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Monday, March 1, 2010

UN rights experts urge Uganda to redouble efforts to shelve anti-homosexuality bill

In November 2009, I reported on a new bill that was being presented before the Ugandan Parliament proposing a death penalty for homosexuality and "serial offenders" and a life sentence for "touching a person with homosexual intent".

Today, at the United Nations in Geneva, a media statement, entitled Uganda: last chance to shelve Anti-Homosexuality Bill should not be missed, warn UN human rights experts, was released. "With its third and final reading imminent before the Ugandan Parliament, two UN Special Rapporteurs voiced their deep concerns about the Anti-Homosexuality Bill, which, if adopted, would have an extremely damaging impact on the important and legitimate work of human rights defenders in the country, and would curtail fundamental freedoms."

Margaret Sekaggya, Special Rapporteur on the situation of human rights defenders, and Frank La Rue, Special Rapporteur on the promotion and protection of the right to freedom of opinion and expression, stressed, "The Bill would not only violate the fundamental rights of lesbian, gay, bisexual and transgender Ugandan people, but would also criminalize the legitimate activities of men and women, as well as national and international organizations, who strive for the respect for equality and non-discrimination on the basis of sexual orientation.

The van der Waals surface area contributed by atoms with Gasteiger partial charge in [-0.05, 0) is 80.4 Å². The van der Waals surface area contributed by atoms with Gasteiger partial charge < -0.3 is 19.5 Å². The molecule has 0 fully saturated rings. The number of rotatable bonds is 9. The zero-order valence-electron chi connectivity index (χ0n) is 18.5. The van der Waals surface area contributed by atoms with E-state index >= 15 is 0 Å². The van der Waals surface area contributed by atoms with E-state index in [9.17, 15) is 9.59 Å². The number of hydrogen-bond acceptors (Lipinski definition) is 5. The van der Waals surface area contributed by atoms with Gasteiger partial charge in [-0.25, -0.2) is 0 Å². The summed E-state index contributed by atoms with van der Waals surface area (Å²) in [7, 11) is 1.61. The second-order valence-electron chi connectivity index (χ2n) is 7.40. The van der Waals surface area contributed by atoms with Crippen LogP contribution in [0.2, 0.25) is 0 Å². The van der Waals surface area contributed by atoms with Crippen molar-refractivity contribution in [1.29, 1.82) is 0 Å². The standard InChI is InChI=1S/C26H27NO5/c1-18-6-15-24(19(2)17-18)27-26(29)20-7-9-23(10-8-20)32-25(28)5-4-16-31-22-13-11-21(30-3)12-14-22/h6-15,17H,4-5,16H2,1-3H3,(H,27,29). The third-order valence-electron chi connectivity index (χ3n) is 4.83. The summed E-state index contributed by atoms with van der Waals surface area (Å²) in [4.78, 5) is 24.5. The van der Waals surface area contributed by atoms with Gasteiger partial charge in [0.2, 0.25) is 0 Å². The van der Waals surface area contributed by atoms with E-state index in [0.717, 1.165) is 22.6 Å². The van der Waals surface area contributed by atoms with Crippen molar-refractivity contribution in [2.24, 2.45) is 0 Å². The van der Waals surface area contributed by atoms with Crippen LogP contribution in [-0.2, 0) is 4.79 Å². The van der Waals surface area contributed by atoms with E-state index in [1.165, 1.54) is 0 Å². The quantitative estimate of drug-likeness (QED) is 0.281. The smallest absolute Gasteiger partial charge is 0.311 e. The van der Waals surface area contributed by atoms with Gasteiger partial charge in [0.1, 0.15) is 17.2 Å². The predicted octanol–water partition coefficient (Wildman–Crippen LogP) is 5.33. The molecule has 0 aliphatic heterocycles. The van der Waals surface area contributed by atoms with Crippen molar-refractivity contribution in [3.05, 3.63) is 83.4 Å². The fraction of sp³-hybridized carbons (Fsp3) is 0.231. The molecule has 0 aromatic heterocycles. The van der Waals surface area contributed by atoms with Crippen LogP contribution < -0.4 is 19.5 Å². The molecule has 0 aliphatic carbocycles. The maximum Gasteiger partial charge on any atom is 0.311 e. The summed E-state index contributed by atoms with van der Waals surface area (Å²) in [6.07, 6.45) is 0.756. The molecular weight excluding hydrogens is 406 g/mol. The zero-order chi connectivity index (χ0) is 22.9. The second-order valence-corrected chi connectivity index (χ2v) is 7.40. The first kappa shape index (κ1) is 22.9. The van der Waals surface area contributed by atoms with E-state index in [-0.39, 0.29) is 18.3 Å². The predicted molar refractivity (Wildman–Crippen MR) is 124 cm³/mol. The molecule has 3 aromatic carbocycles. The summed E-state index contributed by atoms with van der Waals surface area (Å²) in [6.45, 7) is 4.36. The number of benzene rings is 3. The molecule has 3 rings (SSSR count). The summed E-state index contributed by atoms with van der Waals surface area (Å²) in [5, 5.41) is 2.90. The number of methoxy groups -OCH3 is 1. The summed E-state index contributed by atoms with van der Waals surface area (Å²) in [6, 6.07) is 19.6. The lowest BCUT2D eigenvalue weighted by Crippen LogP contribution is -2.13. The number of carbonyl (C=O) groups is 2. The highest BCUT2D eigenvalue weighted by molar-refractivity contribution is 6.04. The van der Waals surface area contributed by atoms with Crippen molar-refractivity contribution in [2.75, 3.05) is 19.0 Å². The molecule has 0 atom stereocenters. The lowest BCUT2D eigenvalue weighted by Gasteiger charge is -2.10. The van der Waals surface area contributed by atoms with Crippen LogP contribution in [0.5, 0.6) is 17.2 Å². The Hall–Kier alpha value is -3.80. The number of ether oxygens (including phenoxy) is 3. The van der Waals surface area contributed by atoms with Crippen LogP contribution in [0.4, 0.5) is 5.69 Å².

The independent experts, UN human rights chief, Navi Pillay, and the UN Special Rapporteur on health, Anand Grover, "urge Parliamentarians to refrain from adopting this draconian Bill". Read more here. 


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